Atticus O’Sullivan, last of the Druids, doesn’t care much for witches. Still, he’s about to make nice with the local coven by signing a mutually beneficial nonaggression treaty—when suddenly the witch population in modern-day Tempe, Arizona, quadruples overnight. And the new girls are not just bad, they’re badasses with a dark history on the German side of World War II.
With a fallen angel feasting on local high school students, a horde of Bacchants blowing in from Vegas with their special brand of deadly decadence, and a dangerously sexy Celtic goddess of fire vying for his attention, Atticus is having trouble scheduling the witch hunt. But aided by his magical sword, his neighbor’s rocket-propelled grenade launcher, and his vampire attorney, Atticus is ready to sweep the town and show the witchy women they picked the wrong Druid to hex.
I have to say that The Iron Druid Chronicles are growing on me. When I read the first book in the series I was a bit taken by surprise by how immature O’Sullivan was behaving given that he was supposed to be an over two millenia old druid. This and a few other things put me off a bit when reading the first book.
However, I thought the book was definitely good enough for me to give one more instalment a go and so, here we are. I have read Hexed which is the second book in the series. The somewhat “boyish” behaviour of O’Sullivan is no longer a surprise so it doesn’t really disturb me as much as in the first book. His rather care-free gung-ho attitude can actually be rather fun at times.
I have also grown accustomed to his conversations with his Irish Wolfhound which are fairly ridiculous if you give yourself time to think about it but are also really funny if you try not to be to serious about it. We are talking about a fantasy novel after all. But I guess a dog not only using words to communicate but words like discombobulating (I had to look that one up) might not be to the liking of everyone.
One thing that I like, and which I liked already in the first book, is that the main character is not only likable but a very positive person not running around doing a bunch of self-loathing and feeling sorry for himself. Even when he suffers quite a bit of a down-event in the book he keeps his spirit and is more interested in kicking some serious behind rather than go around harping about how he could have done things differently.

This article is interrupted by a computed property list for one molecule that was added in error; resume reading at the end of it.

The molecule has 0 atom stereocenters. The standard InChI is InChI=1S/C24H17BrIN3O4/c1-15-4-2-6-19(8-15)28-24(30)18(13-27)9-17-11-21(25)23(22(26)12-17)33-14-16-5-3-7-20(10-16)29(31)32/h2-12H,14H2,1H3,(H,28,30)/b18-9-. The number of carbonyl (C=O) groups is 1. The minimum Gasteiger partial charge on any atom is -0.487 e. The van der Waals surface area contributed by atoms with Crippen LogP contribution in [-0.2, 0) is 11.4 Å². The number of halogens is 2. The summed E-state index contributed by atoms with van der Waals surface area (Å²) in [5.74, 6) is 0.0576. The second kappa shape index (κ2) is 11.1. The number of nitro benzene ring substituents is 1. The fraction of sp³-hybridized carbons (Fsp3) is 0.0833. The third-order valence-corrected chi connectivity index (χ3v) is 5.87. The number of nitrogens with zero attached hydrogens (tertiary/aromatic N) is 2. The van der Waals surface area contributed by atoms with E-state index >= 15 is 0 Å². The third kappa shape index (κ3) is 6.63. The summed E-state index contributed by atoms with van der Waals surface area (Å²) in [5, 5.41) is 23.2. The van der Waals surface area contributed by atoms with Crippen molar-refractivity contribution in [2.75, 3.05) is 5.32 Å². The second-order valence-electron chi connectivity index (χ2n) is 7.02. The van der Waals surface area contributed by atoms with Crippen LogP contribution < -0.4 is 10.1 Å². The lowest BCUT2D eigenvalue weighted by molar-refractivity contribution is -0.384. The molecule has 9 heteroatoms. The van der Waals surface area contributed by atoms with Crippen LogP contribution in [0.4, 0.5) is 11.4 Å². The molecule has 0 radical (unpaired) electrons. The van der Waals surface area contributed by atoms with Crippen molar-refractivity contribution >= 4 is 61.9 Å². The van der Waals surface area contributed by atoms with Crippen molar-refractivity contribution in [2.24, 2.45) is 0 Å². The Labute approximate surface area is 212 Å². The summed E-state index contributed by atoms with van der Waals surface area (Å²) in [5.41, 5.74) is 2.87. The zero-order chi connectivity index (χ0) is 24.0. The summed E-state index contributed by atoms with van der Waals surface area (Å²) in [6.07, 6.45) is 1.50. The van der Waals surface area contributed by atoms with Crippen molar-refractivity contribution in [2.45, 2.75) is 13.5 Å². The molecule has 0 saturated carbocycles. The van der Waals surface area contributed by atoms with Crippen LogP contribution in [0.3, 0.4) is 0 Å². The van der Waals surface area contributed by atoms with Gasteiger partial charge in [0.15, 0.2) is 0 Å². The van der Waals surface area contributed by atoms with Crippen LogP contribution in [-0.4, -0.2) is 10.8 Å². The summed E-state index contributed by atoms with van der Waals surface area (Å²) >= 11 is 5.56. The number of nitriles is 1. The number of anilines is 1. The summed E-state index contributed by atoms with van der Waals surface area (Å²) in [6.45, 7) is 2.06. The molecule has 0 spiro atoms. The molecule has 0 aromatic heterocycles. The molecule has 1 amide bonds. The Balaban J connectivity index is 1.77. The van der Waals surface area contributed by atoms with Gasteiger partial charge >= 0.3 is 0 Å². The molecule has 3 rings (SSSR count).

Our friends from the first book are back of course and his new apprentice, the neighbouring widow as well as O’Sullivans lawyers are as likable as always. I’m even starting to like the local witch coven. The various Irish gods are of course back as well although they kind of wiggle around being likable and not so likable. And of course there are a few new acquaintances on the definitely-not-likable side.
There are plenty of action in the book as well. Witches, hexes, golems and demons are thrown around fairly liberally. The story is rather simple but works quite well for this kind of book. Most of it is concentrated on the main plot of the book which has a clear beginning, middle and end which I like. Sure there are few threads that continues from the first book and will continue in the next one(s) as well but it is a book with a clear conclusion which does not leave you with any “oh no” cliffhangers at the end of the book.
On the whole I would say that I found this book quite entertaining and I did not hesitate to put the next one on my to-read shelf after having finished this one.